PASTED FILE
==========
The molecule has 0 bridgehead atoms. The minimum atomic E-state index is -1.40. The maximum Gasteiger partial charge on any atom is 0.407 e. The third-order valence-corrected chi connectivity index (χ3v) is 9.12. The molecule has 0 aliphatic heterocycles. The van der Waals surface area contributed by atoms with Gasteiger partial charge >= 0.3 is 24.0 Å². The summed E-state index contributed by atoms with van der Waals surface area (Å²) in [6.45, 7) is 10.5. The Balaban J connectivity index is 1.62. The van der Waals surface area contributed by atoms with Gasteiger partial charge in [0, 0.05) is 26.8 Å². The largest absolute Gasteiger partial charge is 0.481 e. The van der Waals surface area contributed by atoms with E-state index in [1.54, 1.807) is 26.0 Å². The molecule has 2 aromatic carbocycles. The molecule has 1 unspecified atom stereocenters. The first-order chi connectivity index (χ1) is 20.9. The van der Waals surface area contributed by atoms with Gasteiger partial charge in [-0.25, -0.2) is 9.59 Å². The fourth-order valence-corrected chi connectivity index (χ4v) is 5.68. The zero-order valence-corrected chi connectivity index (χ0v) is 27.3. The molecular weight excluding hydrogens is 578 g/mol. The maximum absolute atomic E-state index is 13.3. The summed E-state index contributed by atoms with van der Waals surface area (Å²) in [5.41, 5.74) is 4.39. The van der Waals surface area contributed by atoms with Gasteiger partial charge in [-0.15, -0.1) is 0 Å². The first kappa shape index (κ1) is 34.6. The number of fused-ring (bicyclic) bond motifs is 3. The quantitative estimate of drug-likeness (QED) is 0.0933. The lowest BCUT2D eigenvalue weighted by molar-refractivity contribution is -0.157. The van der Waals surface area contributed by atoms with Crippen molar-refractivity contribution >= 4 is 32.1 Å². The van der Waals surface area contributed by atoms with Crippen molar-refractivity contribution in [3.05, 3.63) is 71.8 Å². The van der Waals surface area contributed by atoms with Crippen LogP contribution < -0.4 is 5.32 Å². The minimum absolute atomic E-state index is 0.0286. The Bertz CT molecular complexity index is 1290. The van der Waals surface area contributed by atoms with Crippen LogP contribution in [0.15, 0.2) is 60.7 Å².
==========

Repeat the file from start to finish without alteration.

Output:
The molecule has 0 bridgehead atoms. The minimum atomic E-state index is -1.40. The maximum Gasteiger partial charge on any atom is 0.407 e. The third-order valence-corrected chi connectivity index (χ3v) is 9.12. The molecule has 0 aliphatic heterocycles. The van der Waals surface area contributed by atoms with Gasteiger partial charge >= 0.3 is 24.0 Å². The summed E-state index contributed by atoms with van der Waals surface area (Å²) in [6.45, 7) is 10.5. The Balaban J connectivity index is 1.62. The van der Waals surface area contributed by atoms with Gasteiger partial charge in [0, 0.05) is 26.8 Å². The largest absolute Gasteiger partial charge is 0.481 e. The van der Waals surface area contributed by atoms with E-state index in [1.54, 1.807) is 26.0 Å². The molecule has 2 aromatic carbocycles. The molecule has 1 unspecified atom stereocenters. The first-order chi connectivity index (χ1) is 20.9. The van der Waals surface area contributed by atoms with Gasteiger partial charge in [-0.25, -0.2) is 9.59 Å². The fourth-order valence-corrected chi connectivity index (χ4v) is 5.68. The zero-order valence-corrected chi connectivity index (χ0v) is 27.3. The molecular weight excluding hydrogens is 578 g/mol. The maximum absolute atomic E-state index is 13.3. The summed E-state index contributed by atoms with van der Waals surface area (Å²) in [5.41, 5.74) is 4.39. The van der Waals surface area contributed by atoms with Gasteiger partial charge in [-0.15, -0.1) is 0 Å². The first kappa shape index (κ1) is 34.6. The number of fused-ring (bicyclic) bond motifs is 3. The quantitative estimate of drug-likeness (QED) is 0.0933. The lowest BCUT2D eigenvalue weighted by molar-refractivity contribution is -0.157. The van der Waals surface area contributed by atoms with Crippen molar-refractivity contribution >= 4 is 32.1 Å². The van der Waals surface area contributed by atoms with Crippen molar-refractivity contribution in [3.05, 3.63) is 71.8 Å². The van der Waals surface area contributed by atoms with Crippen LogP contribution < -0.4 is 5.32 Å². The minimum absolute atomic E-state index is 0.0286. The Bertz CT molecular complexity index is 1290. The van der Waals surface area contributed by atoms with Crippen LogP contribution in [0.15, 0.2) is 60.7 Å².